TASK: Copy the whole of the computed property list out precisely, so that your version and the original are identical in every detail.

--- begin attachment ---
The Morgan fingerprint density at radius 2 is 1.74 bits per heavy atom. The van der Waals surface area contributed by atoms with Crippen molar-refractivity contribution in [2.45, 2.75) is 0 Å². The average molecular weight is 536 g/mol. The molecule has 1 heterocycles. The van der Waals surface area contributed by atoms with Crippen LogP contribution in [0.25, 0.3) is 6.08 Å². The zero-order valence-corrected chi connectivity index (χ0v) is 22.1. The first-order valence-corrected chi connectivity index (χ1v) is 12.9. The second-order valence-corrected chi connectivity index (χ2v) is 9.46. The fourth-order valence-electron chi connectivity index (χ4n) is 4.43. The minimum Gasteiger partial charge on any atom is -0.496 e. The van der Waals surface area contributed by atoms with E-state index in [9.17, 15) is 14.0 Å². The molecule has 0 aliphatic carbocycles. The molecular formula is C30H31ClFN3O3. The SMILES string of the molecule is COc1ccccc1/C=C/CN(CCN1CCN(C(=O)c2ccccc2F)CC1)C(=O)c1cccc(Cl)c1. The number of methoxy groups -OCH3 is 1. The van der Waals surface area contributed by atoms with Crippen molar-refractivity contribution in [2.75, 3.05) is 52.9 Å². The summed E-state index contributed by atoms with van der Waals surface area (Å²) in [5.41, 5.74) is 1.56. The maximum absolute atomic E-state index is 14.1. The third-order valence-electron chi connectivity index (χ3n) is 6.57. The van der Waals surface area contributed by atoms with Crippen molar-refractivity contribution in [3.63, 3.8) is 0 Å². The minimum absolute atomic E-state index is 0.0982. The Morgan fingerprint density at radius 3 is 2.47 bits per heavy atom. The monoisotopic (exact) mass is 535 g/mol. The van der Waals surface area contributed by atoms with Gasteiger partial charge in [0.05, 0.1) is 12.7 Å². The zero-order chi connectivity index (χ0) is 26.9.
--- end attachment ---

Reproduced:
The Morgan fingerprint density at radius 2 is 1.74 bits per heavy atom. The van der Waals surface area contributed by atoms with Crippen molar-refractivity contribution in [2.45, 2.75) is 0 Å². The average molecular weight is 536 g/mol. The molecule has 1 heterocycles. The van der Waals surface area contributed by atoms with Crippen LogP contribution in [0.25, 0.3) is 6.08 Å². The zero-order valence-corrected chi connectivity index (χ0v) is 22.1. The first-order valence-corrected chi connectivity index (χ1v) is 12.9. The second-order valence-corrected chi connectivity index (χ2v) is 9.46. The fourth-order valence-electron chi connectivity index (χ4n) is 4.43. The minimum Gasteiger partial charge on any atom is -0.496 e. The van der Waals surface area contributed by atoms with E-state index in [9.17, 15) is 14.0 Å². The molecule has 0 aliphatic carbocycles. The molecular formula is C30H31ClFN3O3. The SMILES string of the molecule is COc1ccccc1/C=C/CN(CCN1CCN(C(=O)c2ccccc2F)CC1)C(=O)c1cccc(Cl)c1. The number of methoxy groups -OCH3 is 1. The van der Waals surface area contributed by atoms with Crippen molar-refractivity contribution in [2.75, 3.05) is 52.9 Å². The summed E-state index contributed by atoms with van der Waals surface area (Å²) in [5.41, 5.74) is 1.56. The maximum absolute atomic E-state index is 14.1. The third-order valence-electron chi connectivity index (χ3n) is 6.57. The van der Waals surface area contributed by atoms with Crippen molar-refractivity contribution in [3.63, 3.8) is 0 Å². The minimum absolute atomic E-state index is 0.0982. The Morgan fingerprint density at radius 3 is 2.47 bits per heavy atom. The monoisotopic (exact) mass is 535 g/mol. The van der Waals surface area contributed by atoms with Gasteiger partial charge in [0.05, 0.1) is 12.7 Å². The zero-order chi connectivity index (χ0) is 26.9.